DLA program yields benefits for small business, government

By February 3, 2016September 1st, 2018General, Logistics
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By Beth Reece, Defense Logistics Agency Public Affairs

FORT BELVOIR, Va. — The Defense Logistics Agency’s (DLA) Office of Small Business Programs administers a unique program designed to assist small businesses as they navigate government contracting.

The Procurement Technical Assistance Program was created in 1985 to provide specialized training and assistance to small businesses to help increase their participation in government contracts at local, state and federal levels, including DOD.

Today there are Procurement Technical Assistance Centers (PTACs) operating in Washington D.C., Puerto Rico, Guam and all 50 states. The centers provide small businesses a variety of services, from identifying contracting opportunities to providing guidance on the bidding process. The centers also provide detailed instruction on registering in or using federal procurement systems, such as the System for Award Management and www.fbo.gov, the website that DOD and other federal agencies use to post opportunities for contracts. Additionally, PTAC counselors, employed by their respective state or location, ensure that small business owners have proper licenses and certifications.

The program benefits the government and buyers with potential contracting sources, including areas with low competition or companies with hard-to-source parts. “By supporting new suppliers, the PTACs promote a stronger industrial base, which results in greater competition and higher-quality goods at a lower cost,” said Christopher Hall, who oversees the program for DLA. “The [Defense] Department’s acquisition professionals are striving toward these goals as they work to create competitive environments and increase small business participation, which is part of DoD’s Better Buying Power 3.0.”

Market research is another step in the acquisition process where PTACs can contribute, Hall added. “They have an in-depth knowledge of local small businesses and their capabilities and can identify potential suppliers that have demonstrated their capability to deliver,” he said.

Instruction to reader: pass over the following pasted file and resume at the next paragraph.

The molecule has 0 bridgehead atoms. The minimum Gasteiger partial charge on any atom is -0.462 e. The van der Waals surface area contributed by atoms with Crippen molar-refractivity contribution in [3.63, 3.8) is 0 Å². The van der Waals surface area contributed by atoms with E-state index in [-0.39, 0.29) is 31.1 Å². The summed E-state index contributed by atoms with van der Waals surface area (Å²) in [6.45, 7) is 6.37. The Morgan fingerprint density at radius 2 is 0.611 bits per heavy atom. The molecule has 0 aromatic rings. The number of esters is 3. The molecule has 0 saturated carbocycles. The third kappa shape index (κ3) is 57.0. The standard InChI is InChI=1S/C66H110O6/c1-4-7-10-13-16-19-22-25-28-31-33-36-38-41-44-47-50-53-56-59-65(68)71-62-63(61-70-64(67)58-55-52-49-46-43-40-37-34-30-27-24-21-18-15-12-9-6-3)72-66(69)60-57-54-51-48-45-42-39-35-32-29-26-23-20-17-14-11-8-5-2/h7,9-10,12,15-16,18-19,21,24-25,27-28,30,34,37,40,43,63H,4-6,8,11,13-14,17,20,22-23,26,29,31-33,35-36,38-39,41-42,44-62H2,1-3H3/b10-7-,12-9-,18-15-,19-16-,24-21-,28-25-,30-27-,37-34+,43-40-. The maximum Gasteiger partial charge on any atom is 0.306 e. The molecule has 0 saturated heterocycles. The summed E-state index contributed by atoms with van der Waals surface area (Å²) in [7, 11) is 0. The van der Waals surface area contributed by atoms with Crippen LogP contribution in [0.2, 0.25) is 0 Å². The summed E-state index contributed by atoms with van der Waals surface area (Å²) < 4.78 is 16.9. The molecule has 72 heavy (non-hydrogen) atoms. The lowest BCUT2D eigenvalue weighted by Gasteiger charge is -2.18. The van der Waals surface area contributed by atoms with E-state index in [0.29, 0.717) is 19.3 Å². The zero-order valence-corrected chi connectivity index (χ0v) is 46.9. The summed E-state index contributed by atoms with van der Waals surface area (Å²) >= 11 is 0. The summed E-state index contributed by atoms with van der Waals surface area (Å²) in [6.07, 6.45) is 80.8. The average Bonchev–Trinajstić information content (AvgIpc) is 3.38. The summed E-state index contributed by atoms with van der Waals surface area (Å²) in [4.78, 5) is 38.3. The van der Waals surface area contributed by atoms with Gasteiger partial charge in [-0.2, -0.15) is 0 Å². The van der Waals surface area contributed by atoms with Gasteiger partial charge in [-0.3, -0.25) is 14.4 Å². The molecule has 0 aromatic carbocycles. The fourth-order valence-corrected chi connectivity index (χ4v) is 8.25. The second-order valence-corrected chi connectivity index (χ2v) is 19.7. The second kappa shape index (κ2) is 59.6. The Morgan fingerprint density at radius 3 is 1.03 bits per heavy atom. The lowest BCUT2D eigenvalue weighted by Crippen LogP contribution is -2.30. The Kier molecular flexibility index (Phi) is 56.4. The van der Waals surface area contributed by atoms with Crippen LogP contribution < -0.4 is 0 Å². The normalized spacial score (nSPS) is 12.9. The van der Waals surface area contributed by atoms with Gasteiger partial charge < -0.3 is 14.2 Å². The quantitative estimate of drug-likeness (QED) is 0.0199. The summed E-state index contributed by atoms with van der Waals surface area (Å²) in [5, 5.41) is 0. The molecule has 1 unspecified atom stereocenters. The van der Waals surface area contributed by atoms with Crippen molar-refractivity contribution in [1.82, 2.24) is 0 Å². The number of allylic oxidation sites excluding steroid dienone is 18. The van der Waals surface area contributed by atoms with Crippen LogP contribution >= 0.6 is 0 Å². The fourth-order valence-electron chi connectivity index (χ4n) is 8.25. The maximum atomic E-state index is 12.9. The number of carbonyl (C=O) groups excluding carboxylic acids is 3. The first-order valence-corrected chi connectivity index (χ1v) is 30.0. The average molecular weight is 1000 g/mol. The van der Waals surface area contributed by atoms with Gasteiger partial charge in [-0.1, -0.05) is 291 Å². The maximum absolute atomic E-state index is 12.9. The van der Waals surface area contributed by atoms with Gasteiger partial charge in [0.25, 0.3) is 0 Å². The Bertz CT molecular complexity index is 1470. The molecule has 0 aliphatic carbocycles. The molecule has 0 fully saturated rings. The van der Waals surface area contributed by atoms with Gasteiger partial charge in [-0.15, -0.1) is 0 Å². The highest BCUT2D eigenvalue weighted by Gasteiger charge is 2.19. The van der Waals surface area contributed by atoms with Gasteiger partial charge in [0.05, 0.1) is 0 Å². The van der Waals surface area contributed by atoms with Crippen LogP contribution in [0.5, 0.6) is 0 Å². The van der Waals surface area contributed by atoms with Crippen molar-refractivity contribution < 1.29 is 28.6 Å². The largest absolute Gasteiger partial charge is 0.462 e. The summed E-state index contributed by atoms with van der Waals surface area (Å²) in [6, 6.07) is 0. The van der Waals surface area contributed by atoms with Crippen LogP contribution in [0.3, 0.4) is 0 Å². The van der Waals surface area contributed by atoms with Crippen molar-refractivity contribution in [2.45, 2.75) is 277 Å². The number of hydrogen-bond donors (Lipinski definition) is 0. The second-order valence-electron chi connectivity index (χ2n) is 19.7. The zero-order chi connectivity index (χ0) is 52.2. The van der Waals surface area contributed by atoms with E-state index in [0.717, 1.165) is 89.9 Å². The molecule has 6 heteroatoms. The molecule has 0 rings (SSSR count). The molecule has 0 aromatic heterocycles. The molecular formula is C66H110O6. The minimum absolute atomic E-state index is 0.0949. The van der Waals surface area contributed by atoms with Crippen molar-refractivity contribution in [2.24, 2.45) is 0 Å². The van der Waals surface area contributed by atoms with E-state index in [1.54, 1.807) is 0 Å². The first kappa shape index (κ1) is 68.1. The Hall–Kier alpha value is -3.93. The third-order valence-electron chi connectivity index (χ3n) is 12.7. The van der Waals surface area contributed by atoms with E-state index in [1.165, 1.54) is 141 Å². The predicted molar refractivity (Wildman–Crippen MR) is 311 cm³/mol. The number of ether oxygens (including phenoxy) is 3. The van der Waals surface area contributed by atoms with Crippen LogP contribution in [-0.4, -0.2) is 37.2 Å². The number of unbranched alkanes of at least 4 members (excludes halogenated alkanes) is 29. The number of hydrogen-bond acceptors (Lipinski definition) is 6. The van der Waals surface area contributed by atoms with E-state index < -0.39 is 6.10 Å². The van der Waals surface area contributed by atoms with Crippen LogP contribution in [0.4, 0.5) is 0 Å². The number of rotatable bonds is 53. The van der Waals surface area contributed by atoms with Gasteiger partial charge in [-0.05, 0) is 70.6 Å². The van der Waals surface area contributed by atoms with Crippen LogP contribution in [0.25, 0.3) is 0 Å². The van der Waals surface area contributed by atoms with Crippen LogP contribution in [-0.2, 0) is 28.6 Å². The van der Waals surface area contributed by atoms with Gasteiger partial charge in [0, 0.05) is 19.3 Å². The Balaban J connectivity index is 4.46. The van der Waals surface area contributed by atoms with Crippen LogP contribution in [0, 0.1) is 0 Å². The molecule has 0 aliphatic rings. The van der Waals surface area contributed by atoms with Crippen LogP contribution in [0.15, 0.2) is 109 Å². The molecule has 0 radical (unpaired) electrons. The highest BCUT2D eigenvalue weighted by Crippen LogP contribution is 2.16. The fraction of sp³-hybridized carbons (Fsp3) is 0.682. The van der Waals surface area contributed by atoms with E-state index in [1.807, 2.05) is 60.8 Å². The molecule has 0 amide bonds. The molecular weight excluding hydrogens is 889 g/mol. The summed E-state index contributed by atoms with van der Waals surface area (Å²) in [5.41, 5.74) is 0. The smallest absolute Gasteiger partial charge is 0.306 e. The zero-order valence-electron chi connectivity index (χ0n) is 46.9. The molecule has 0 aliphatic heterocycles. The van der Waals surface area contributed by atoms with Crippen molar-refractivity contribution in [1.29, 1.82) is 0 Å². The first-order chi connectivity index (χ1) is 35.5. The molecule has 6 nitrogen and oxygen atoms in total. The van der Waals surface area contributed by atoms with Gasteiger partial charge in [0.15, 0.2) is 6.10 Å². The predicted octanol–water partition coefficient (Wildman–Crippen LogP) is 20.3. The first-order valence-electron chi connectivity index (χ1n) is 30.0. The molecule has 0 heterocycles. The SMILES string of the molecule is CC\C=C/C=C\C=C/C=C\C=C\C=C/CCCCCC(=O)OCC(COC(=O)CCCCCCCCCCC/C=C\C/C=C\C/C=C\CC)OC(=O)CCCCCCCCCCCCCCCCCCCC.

PTACs also host “matchmaking” events to connect small businesses with government officials, but the counselors don’t do the legwork or place bids on behalf of their clients, said Jane Dowgwillo, who manages 10 PTACs scattered throughout Florida. She leads a team of 13 government contracting specialists who help small businesses understand the requirements of working with the government.

And just because PTAC services are usually free doesn’t mean they’re inferior. “Most of my counselors and those around the country have been contracting officers themselves, or they came to us from a state or local agency purchasing area. They have a wealth of experience and hands-on expertise,” she said.

One beneficiary of that know-how is Winnie Cichosz, who runs a small, woman-owned janitorial business in Alaska. “Federal contracting is overwhelming for a small business like mine,” she said. “The PTAC helped me along the way.”

For more information on PTACs and small business opportunities with DLA, go to http://www.dla.mil/HQ/SmallBusiness.aspx

Find your PTAC at http://www.dla.mil/HQ/SmallBusiness/PTAC.aspx

As a DOD combat support agency, DLA provides the Army, Navy, Air Force, Marine Corps, other federal agencies and joint and allied forces with a variety of logistics, acquisition and technical services. The agency sources and provides nearly 100 percent of the consumable items America’s military forces need to operate, from food, fuel and energy, to uniforms, medical supplies and construction and barrier equipment. DLA also supplies more than 88 percent of the military’s spare parts. Headquartered at Fort Belvoir, Virginia, DLA has about 26,000 employees worldwide and supports more than 2,430 weapon systems.

For more information about DLA, go to www.dla.mil, www.facebook.com/dla.mil or http://twitter.com/dlamil.

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